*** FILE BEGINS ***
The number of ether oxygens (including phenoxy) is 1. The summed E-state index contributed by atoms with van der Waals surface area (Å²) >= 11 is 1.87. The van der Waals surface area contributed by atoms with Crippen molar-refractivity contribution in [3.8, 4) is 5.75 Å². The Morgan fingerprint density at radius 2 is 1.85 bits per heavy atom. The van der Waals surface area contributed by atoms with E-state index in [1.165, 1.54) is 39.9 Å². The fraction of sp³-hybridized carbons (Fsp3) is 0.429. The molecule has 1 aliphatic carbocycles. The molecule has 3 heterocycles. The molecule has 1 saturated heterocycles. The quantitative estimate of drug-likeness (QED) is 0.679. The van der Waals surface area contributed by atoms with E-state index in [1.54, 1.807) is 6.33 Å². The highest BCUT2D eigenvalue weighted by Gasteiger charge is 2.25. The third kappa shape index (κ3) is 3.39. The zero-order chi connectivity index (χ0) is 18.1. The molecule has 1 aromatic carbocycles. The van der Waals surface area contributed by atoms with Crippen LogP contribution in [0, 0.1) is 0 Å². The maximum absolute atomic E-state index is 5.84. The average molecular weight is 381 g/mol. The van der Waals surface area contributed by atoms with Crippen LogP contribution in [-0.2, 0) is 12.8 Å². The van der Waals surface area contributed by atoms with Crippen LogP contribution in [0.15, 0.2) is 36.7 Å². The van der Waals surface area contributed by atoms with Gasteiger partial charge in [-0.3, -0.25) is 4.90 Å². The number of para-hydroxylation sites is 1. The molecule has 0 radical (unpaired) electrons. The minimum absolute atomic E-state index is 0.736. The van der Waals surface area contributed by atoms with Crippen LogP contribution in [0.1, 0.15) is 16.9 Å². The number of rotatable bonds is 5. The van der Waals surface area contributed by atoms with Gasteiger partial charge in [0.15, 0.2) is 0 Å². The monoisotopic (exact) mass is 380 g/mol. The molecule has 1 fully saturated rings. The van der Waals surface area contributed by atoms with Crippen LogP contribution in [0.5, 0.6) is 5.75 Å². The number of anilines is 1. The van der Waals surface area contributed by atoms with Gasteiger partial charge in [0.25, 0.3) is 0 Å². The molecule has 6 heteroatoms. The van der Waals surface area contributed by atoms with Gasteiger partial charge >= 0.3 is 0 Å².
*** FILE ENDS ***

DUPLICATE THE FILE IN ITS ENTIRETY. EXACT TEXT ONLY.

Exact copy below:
The number of ether oxygens (including phenoxy) is 1. The summed E-state index contributed by atoms with van der Waals surface area (Å²) >= 11 is 1.87. The van der Waals surface area contributed by atoms with Crippen molar-refractivity contribution in [3.8, 4) is 5.75 Å². The Morgan fingerprint density at radius 2 is 1.85 bits per heavy atom. The van der Waals surface area contributed by atoms with E-state index in [1.165, 1.54) is 39.9 Å². The fraction of sp³-hybridized carbons (Fsp3) is 0.429. The molecule has 1 aliphatic carbocycles. The molecule has 3 heterocycles. The molecule has 1 saturated heterocycles. The quantitative estimate of drug-likeness (QED) is 0.679. The van der Waals surface area contributed by atoms with E-state index in [1.54, 1.807) is 6.33 Å². The highest BCUT2D eigenvalue weighted by Gasteiger charge is 2.25. The third kappa shape index (κ3) is 3.39. The zero-order chi connectivity index (χ0) is 18.1. The molecule has 1 aromatic carbocycles. The van der Waals surface area contributed by atoms with Crippen LogP contribution in [0, 0.1) is 0 Å². The maximum absolute atomic E-state index is 5.84. The average molecular weight is 381 g/mol. The van der Waals surface area contributed by atoms with Crippen LogP contribution in [-0.2, 0) is 12.8 Å². The van der Waals surface area contributed by atoms with Crippen LogP contribution in [0.15, 0.2) is 36.7 Å². The van der Waals surface area contributed by atoms with Gasteiger partial charge in [-0.3, -0.25) is 4.90 Å². The number of para-hydroxylation sites is 1. The molecule has 0 radical (unpaired) electrons. The minimum absolute atomic E-state index is 0.736. The van der Waals surface area contributed by atoms with Crippen LogP contribution in [0.1, 0.15) is 16.9 Å². The number of rotatable bonds is 5. The van der Waals surface area contributed by atoms with Gasteiger partial charge in [0.15, 0.2) is 0 Å². The monoisotopic (exact) mass is 380 g/mol. The molecule has 1 fully saturated rings. The van der Waals surface area contributed by atoms with Crippen LogP contribution in [0.5, 0.6) is 5.75 Å². The number of anilines is 1. The van der Waals surface area contributed by atoms with Gasteiger partial charge in [0.25, 0.3) is 0 Å². The molecule has 6 heteroatoms. The van der Waals surface area contributed by atoms with Gasteiger partial charge >= 0.3 is 0 Å².